The Sint Antoniesbreestraat ("St. Anthony's Broad Street") is a street in the centre of Amsterdam in the Netherlands. The street runs south from Nieuwmarkt square to the Sint Antoniesluis sluice gates, where it continues as the Jodenbreestraat. The Sint Antoniesbreestraat is primarily a shopping street with a variety of specialty shops. At the corner of Sint Antoniesbreestraat and Hoogstraat is an entry to the Nieuwmarkt stop of the Amsterdam Metro system.
The street was originally a dike, the Sint Antoniesdijk, constructed during the Middle Ages. It protected the city and its surroundings from flooding. After 1585 this part of the city, called the Lastage, was developed.
In the early 17th century, the street was popular with immigrants and artists such as the painter Rembrandt, who lived there from 1631 to 1635, at the home of art dealer Hendrick van Uylenburgh. (From 1639 to 1656 he lived in his own home, now the Rembrandt House Museum.) Other painters who lived in the street, near the Guild of Saint Luke in the former Sint Anthoniespoort, include Esaias Boursse, who lived next door to Rembrandt, Nicolaes Eliaszoon Pickenoy, Cornelis van der Voort, Roelant Savery, Pieter Lastman (in whose workshop Rembrandt served as apprentice), Adriaen van Nieulandt, Pieter Codde, Justus, Johannes Vingboons, their father David Vinckboons, Willem Kick. The burgomasters Geurt van Beuningen. and Joan Huydecoper grew up here.
Isaac de Pinto's 17th-century house with an Italianate facade, the Huis De Pinto (or Pintohuis), still stands. The property was purchased by Pinto in 1651 and was remodeled after 1686. Upon its renovation, the building was the "talk of the town" due to the dramatic style of exterior and interior. Across from the De Pinto House is a gate giving access to the Zuiderkerkhof, the square where the Zuiderkerk church stands.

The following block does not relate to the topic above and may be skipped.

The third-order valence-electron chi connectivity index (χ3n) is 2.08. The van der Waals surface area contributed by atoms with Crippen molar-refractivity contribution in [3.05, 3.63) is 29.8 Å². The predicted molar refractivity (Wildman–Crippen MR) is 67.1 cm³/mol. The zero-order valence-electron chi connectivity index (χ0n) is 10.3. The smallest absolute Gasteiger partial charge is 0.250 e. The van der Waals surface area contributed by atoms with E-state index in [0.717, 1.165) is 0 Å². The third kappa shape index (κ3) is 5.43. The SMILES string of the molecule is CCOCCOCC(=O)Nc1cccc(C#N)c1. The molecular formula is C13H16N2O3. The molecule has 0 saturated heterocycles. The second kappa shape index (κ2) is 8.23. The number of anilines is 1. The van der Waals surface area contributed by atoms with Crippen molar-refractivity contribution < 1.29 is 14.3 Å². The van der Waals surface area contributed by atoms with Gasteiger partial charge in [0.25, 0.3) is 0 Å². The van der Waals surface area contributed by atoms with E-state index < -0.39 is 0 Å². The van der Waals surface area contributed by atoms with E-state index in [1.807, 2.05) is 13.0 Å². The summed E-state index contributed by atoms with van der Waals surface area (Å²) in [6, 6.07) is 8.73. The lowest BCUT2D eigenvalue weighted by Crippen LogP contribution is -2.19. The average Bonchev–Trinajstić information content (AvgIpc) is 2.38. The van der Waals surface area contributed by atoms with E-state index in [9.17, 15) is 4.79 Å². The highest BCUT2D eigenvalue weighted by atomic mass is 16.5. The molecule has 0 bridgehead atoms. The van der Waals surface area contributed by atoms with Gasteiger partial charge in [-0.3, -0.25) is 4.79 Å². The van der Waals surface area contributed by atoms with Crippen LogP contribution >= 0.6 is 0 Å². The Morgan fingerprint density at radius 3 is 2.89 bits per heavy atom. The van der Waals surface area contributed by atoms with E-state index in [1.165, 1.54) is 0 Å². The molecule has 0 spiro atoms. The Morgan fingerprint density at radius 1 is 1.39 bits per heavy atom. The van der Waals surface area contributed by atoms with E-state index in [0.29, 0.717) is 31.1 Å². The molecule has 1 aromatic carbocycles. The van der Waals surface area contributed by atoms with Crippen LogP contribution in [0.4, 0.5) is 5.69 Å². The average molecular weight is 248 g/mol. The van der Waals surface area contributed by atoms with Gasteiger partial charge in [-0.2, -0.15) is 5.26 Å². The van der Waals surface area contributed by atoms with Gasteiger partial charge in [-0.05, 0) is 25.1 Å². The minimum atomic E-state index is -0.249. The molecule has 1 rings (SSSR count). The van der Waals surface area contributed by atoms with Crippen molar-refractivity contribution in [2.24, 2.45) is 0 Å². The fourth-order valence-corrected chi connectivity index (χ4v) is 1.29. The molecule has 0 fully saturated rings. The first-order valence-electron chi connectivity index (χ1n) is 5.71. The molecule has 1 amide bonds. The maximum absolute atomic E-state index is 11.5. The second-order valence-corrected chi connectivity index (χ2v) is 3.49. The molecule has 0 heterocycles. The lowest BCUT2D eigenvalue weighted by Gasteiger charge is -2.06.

Since the 17th century, the section of the street south of the sluice and bridge has been called Jodenbreestraat ("Jewish Broad Street"). The straight and wide Jodenbreestraat runs through the former Jewish quarter of Amsterdam. During World War II, many residents were taken away to the Nazi concentration camps and the neighbourhood was left practically deserted.
After the war, the abandoned houses were left in a decrepit state and many were torn down. Plans were made to build new houses, as well as a highway and metro line through the street. These plans were met by heavy rioting in 1975. (The highway plans were abandoned in 1972; the metro however was constructed.) New houses were built along the existing Sint Antoniesbreestraat, and the Huis de Pinto, which had become a symbol of the movement to save the neighbourhood, was renovated and now serves as public library.
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- Flip ten Cate: Dit volckje seer verwoet: een geschiedenis van de Sint Antoniesbreestraat. Amsterdam: Pantheon, 1988. ISBN 90-72653-01-7
- Martin Dunford (2010). The Rough Guide to The Netherlands. Penguin. p. 70. ISBN 978-1-84836-882-8.
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